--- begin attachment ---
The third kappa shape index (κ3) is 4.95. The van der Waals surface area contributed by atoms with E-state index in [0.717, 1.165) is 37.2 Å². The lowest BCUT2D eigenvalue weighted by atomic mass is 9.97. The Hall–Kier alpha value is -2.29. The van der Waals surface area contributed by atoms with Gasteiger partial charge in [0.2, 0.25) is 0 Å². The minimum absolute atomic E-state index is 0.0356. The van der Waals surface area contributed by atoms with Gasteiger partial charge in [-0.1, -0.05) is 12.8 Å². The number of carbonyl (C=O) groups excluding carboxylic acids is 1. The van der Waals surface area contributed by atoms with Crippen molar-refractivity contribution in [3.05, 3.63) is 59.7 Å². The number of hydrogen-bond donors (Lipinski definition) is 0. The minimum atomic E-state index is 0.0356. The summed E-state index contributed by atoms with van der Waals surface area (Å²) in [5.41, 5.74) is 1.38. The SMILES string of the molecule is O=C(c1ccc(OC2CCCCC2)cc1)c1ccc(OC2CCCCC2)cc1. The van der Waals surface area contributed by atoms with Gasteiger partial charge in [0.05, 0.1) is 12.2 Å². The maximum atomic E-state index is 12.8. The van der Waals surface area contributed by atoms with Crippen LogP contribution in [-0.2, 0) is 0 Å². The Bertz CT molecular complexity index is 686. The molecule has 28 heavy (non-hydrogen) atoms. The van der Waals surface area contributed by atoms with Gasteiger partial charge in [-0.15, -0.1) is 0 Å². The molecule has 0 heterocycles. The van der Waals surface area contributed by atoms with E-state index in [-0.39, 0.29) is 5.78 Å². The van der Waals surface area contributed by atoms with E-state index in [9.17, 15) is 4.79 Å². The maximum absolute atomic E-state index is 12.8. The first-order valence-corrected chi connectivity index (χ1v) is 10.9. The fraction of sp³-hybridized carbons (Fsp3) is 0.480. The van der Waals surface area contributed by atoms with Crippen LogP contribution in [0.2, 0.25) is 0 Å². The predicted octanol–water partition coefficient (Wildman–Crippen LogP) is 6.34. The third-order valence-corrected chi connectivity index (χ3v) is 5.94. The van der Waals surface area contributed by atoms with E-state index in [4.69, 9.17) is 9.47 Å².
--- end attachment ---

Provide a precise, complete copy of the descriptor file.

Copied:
The third kappa shape index (κ3) is 4.95. The van der Waals surface area contributed by atoms with E-state index in [0.717, 1.165) is 37.2 Å². The lowest BCUT2D eigenvalue weighted by atomic mass is 9.97. The Hall–Kier alpha value is -2.29. The van der Waals surface area contributed by atoms with Gasteiger partial charge in [0.2, 0.25) is 0 Å². The minimum absolute atomic E-state index is 0.0356. The van der Waals surface area contributed by atoms with Gasteiger partial charge in [-0.1, -0.05) is 12.8 Å². The number of carbonyl (C=O) groups excluding carboxylic acids is 1. The van der Waals surface area contributed by atoms with Crippen molar-refractivity contribution in [3.05, 3.63) is 59.7 Å². The number of hydrogen-bond donors (Lipinski definition) is 0. The minimum atomic E-state index is 0.0356. The summed E-state index contributed by atoms with van der Waals surface area (Å²) in [5.41, 5.74) is 1.38. The SMILES string of the molecule is O=C(c1ccc(OC2CCCCC2)cc1)c1ccc(OC2CCCCC2)cc1. The van der Waals surface area contributed by atoms with Gasteiger partial charge in [0.05, 0.1) is 12.2 Å². The maximum atomic E-state index is 12.8. The van der Waals surface area contributed by atoms with Crippen LogP contribution in [-0.2, 0) is 0 Å². The Bertz CT molecular complexity index is 686. The molecule has 28 heavy (non-hydrogen) atoms. The van der Waals surface area contributed by atoms with Gasteiger partial charge in [-0.15, -0.1) is 0 Å². The molecule has 0 heterocycles. The van der Waals surface area contributed by atoms with E-state index in [-0.39, 0.29) is 5.78 Å². The van der Waals surface area contributed by atoms with E-state index in [9.17, 15) is 4.79 Å². The maximum absolute atomic E-state index is 12.8. The first-order valence-corrected chi connectivity index (χ1v) is 10.9. The fraction of sp³-hybridized carbons (Fsp3) is 0.480. The van der Waals surface area contributed by atoms with Crippen LogP contribution in [0.2, 0.25) is 0 Å². The predicted octanol–water partition coefficient (Wildman–Crippen LogP) is 6.34. The third-order valence-corrected chi connectivity index (χ3v) is 5.94. The van der Waals surface area contributed by atoms with E-state index in [4.69, 9.17) is 9.47 Å².